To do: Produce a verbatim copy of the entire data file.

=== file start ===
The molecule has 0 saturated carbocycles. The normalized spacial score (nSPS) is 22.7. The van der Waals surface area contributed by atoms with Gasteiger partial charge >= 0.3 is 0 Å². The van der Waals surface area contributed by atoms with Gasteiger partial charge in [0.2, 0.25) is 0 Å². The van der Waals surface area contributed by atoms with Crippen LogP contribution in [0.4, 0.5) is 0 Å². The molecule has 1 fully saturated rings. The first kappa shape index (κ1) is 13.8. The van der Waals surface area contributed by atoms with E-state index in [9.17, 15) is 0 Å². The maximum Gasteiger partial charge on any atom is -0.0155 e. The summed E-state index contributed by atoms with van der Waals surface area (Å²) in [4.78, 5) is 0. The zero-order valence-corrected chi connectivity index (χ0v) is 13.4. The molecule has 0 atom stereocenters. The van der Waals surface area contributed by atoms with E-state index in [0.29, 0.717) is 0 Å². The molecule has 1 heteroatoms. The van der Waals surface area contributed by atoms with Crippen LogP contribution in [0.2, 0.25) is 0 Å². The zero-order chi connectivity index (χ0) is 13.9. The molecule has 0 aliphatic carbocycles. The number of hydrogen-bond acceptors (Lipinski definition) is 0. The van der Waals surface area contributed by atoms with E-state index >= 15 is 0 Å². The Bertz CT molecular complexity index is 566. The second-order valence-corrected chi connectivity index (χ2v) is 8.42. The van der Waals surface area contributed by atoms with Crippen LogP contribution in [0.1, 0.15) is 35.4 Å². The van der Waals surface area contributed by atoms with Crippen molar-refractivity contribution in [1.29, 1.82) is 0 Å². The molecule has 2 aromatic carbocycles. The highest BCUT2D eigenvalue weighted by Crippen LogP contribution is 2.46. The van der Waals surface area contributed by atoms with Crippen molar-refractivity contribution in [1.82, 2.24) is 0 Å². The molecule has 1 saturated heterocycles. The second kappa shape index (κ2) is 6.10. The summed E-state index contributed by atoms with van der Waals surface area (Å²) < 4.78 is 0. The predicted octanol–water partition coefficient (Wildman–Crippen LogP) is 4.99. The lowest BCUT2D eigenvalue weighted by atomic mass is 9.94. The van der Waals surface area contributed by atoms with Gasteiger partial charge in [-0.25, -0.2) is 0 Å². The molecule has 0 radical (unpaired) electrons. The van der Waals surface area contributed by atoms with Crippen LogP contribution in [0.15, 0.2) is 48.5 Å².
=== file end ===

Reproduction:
The molecule has 0 saturated carbocycles. The normalized spacial score (nSPS) is 22.7. The van der Waals surface area contributed by atoms with Gasteiger partial charge >= 0.3 is 0 Å². The van der Waals surface area contributed by atoms with Gasteiger partial charge in [0.2, 0.25) is 0 Å². The van der Waals surface area contributed by atoms with Crippen LogP contribution in [0.4, 0.5) is 0 Å². The molecule has 1 fully saturated rings. The first kappa shape index (κ1) is 13.8. The van der Waals surface area contributed by atoms with E-state index in [9.17, 15) is 0 Å². The maximum Gasteiger partial charge on any atom is -0.0155 e. The summed E-state index contributed by atoms with van der Waals surface area (Å²) in [4.78, 5) is 0. The zero-order valence-corrected chi connectivity index (χ0v) is 13.4. The molecule has 0 atom stereocenters. The van der Waals surface area contributed by atoms with E-state index in [0.29, 0.717) is 0 Å². The molecule has 1 heteroatoms. The van der Waals surface area contributed by atoms with Crippen LogP contribution in [0.2, 0.25) is 0 Å². The zero-order chi connectivity index (χ0) is 13.9. The molecule has 0 aliphatic carbocycles. The number of hydrogen-bond acceptors (Lipinski definition) is 0. The van der Waals surface area contributed by atoms with E-state index >= 15 is 0 Å². The Bertz CT molecular complexity index is 566. The second-order valence-corrected chi connectivity index (χ2v) is 8.42. The van der Waals surface area contributed by atoms with Crippen LogP contribution in [0.1, 0.15) is 35.4 Å². The van der Waals surface area contributed by atoms with Crippen molar-refractivity contribution in [1.29, 1.82) is 0 Å². The molecule has 2 aromatic carbocycles. The highest BCUT2D eigenvalue weighted by Crippen LogP contribution is 2.46. The van der Waals surface area contributed by atoms with Crippen molar-refractivity contribution in [1.82, 2.24) is 0 Å². The molecule has 1 saturated heterocycles. The second kappa shape index (κ2) is 6.10. The summed E-state index contributed by atoms with van der Waals surface area (Å²) < 4.78 is 0. The predicted octanol–water partition coefficient (Wildman–Crippen LogP) is 4.99. The lowest BCUT2D eigenvalue weighted by atomic mass is 9.94. The van der Waals surface area contributed by atoms with Gasteiger partial charge in [-0.25, -0.2) is 0 Å². The molecule has 0 radical (unpaired) electrons. The van der Waals surface area contributed by atoms with Crippen LogP contribution in [0.15, 0.2) is 48.5 Å².